In what respect was it a limited partnership then?

Mitchell J. Hoffman:

They just called it a limited partnership association back then simply, I think, because they had this president who could bring an action on behalf of the partnership.

Antonin Scalia:

All right.

It must have been limited in some respect.

Wherein was it a limited partnership?

I don’t understand it.

Richard K. Ingolia:

Your Honor, I can’t recall all the… you know, all these facts of that case other than–

John Paul Stevens:

The opinion says it’s authorized pursuant to an act authorizing the formation of a partnership and so forth in which the capital subscribed shall alone be responsible for the debts of the association except under certain limited circumstances.

So basically it was limited in the sense that the partners did not have unlimited liability, which is exactly what is true of the limited partners in xx two-class limited partnership today.

Mitchell J. Hoffman:

Well, with one distinction.

The liability side, apparently, was limited back in the Great Southern-type partnership and the modern-day partnership.

On the flip side, the responsibility and power side, that responsibility was not limited back in 1900.

John Paul Stevens:

No, but the liability which is the main–

–How about the president?

Didn’t he have some authority that the limited partners didn’t have?

Mitchell J. Hoffman:

By contract, yes.

Yes, he did.

We have now, however, the Limited Partnership Acts that have been amended a few times and now the most recent amendment in 1985, you know, basically establishes, as I indicated before, a very clear-cut distinction between the two classes of partners.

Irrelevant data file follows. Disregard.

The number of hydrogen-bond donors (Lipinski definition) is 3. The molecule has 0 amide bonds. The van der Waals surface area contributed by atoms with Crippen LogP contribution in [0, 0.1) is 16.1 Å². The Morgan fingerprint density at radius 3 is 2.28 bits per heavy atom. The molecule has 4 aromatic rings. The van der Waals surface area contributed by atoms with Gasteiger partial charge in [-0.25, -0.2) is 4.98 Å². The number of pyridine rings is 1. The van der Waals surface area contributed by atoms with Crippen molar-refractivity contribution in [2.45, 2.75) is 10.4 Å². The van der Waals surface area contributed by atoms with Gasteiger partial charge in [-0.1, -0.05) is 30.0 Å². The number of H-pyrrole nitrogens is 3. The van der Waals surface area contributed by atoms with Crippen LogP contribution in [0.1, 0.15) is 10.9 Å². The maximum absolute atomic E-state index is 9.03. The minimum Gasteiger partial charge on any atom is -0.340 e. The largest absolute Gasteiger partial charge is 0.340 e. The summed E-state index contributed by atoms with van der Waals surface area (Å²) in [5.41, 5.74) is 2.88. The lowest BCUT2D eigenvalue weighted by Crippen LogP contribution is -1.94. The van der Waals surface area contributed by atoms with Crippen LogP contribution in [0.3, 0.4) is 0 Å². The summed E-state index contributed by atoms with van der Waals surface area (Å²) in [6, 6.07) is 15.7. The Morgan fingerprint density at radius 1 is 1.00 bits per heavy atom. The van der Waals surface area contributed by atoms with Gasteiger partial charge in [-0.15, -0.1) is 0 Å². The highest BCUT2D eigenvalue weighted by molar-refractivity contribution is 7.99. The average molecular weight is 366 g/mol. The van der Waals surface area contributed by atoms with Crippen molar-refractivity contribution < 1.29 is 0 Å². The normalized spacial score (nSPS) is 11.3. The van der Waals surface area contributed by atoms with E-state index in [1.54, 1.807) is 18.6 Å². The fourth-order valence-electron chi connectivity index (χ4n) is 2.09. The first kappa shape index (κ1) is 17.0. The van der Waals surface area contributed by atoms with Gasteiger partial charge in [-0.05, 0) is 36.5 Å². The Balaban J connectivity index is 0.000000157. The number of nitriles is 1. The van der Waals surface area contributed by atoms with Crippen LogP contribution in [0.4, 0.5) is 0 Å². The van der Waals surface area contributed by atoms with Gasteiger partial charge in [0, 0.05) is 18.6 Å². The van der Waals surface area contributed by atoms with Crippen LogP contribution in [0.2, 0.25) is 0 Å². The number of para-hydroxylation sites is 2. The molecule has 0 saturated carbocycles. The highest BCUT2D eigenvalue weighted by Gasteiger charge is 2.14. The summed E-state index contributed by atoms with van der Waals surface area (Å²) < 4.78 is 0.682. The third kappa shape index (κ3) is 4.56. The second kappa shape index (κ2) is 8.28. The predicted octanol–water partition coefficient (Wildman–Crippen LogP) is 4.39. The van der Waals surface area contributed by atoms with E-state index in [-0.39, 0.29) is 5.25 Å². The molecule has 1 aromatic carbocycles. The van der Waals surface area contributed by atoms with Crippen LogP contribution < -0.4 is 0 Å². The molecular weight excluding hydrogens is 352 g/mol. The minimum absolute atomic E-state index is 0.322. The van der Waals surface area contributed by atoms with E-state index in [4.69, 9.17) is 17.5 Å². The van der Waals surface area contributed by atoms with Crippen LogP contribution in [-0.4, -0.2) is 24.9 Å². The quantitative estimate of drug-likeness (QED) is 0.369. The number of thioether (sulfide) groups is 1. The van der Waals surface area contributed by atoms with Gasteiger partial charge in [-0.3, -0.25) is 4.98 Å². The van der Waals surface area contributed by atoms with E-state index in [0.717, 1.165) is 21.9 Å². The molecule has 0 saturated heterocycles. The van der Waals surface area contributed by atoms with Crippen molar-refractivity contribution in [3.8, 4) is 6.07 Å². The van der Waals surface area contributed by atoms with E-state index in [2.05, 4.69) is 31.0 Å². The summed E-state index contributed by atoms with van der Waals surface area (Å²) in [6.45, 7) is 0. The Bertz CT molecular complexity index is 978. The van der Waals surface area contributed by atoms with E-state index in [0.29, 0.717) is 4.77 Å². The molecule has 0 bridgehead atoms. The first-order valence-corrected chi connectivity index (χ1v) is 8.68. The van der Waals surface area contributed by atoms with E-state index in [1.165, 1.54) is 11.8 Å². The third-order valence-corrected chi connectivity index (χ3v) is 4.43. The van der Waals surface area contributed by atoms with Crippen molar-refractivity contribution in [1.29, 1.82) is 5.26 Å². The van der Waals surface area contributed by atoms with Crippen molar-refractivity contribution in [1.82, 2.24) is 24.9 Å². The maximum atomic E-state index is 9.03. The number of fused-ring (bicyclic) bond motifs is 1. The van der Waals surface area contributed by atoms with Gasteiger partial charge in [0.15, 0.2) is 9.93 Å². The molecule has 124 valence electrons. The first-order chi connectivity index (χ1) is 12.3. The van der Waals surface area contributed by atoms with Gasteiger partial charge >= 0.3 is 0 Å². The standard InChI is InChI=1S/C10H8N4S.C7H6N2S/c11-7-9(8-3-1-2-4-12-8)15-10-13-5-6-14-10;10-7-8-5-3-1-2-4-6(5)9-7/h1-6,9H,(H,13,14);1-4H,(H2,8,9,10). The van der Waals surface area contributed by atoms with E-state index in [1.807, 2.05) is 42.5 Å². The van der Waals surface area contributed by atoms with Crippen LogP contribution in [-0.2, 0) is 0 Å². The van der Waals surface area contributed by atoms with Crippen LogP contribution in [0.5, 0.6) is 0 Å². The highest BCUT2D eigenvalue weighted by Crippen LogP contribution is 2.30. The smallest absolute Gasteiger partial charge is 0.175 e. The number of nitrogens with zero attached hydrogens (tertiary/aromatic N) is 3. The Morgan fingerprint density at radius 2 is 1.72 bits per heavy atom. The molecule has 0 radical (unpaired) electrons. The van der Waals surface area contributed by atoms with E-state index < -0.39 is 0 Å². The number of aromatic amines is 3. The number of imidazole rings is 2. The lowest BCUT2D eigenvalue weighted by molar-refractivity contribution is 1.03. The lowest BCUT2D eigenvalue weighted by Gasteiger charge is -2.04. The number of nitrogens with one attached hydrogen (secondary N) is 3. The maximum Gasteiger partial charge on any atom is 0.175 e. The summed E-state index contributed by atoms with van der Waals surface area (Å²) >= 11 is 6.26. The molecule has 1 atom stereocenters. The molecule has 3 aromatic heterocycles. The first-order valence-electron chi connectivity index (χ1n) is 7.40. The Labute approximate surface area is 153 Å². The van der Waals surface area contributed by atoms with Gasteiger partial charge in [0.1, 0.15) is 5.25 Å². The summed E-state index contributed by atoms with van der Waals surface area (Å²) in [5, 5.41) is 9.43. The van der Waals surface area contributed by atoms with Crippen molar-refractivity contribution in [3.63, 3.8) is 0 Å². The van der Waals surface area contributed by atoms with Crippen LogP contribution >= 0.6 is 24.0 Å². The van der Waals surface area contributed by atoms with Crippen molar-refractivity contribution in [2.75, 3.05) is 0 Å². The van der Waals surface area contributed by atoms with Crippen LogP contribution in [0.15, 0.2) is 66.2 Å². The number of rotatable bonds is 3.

Again, one being in control, one not being in control.

You cannot, no matter what you do as a limited partner in a modern limited partnership… you cannot become a general partner.

No matter if you assume more responsibility than you’re entitled to or you’re supposed to.

The only penalty there is that you may lose your limited liability status, but you cannot usurp the power of the general partners simply by doing something you’re not supposed to.

And that’s important for this reason.

When you look at real party to the controversy, as that term has been used in Navarro and a number of other cases that we’ve cited in our brief, the power of the partners, the power of the individuals to act for the partnership to control the business, to sue on behalf of the partnership, is vested only in the general partners.

And no matter what the limited does, he can’t take that power.

He can’t take control and he can’t usurp that power from the general partners.

Antonin Scalia:

Is that the crucial power?

I mean, I suppose states could create all sorts of different limited partnership laws allowing the general partners to have all sorts of variance of powers.